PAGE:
A newly discovered manuscript, written in Newton’s hand, underscores his fascination with what’s now considered nothing more than mystical pseudoscience. The document, held in a private collection for decades and bought earlier this year by the Chemical Heritage Foundation, describes how to make an essential ingredient of the Philosophers’ Stone.

This document is one of many handwritten by the English physicist best known for establishing the law of universal gravitation.

“Newton was intensely interested in alchemy almost his whole life,” said James Voelkel, curator of rare books at the foundation’s Othmer Library of Chemical History. “These alchemical manuscripts consist of about a million words he wrote in his own hands.”

Alchemy, also called “chymistry” in England back in the 17th century, preoccupied Newton for decades. Following his death, many of his manuscripts were held by his family until they were auctioned by Sotheby’s in 1936. Dozens of private collectors bought his alchemical manuscripts, which had been labeled “not fit to be printed” when Newton died in 1727. Most of these papers have since been donated to Cambridge, except for a handful like the one acquired by the Chemical Heritage Foundation.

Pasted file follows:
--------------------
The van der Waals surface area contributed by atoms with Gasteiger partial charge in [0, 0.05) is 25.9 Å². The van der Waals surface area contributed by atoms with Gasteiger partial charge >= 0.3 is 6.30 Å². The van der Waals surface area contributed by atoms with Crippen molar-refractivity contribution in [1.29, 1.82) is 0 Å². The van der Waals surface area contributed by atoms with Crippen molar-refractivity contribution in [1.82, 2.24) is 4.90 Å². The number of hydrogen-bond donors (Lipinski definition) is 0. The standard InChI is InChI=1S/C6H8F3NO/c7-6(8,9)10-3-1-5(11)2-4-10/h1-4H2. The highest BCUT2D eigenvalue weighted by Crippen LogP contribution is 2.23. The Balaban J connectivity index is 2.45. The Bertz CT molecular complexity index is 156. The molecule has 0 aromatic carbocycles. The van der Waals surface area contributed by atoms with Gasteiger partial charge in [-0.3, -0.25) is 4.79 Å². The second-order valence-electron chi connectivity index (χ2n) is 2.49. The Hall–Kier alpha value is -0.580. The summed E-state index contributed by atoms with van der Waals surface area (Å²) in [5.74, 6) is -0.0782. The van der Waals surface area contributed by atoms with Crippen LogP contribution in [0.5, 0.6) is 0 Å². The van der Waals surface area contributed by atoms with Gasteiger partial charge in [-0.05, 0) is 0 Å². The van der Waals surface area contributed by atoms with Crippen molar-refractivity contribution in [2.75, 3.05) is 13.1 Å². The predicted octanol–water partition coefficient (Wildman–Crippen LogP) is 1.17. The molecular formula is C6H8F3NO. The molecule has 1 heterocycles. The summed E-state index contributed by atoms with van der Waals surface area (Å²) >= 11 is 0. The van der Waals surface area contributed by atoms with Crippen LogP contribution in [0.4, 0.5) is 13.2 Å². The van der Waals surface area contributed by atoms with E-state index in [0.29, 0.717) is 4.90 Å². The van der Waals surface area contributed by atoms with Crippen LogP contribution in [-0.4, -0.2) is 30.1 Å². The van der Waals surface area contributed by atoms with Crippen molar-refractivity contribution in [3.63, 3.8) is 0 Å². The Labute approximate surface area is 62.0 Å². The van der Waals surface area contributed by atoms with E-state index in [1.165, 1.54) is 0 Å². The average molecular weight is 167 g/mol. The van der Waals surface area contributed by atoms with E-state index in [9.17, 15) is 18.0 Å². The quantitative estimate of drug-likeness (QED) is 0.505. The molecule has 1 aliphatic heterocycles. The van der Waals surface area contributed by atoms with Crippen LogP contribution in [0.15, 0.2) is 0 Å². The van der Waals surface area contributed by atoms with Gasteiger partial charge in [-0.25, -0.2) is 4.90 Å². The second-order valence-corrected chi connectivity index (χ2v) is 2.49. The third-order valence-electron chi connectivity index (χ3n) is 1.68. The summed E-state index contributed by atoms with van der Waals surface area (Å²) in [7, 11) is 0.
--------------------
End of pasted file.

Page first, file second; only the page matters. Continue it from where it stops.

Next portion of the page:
I got a chuckle out of this since it hewed to the standard narrative about alchemy being “junk science”. Just over 10 years ago I reviewed Cliff Conner’s “People’s History of Science” for Swans (http://www.swans.com/library/art12/lproy34.html) that puts alchemy into proper perspective. It is worth reposting here:

Cliff Conner’s A People’s History of Science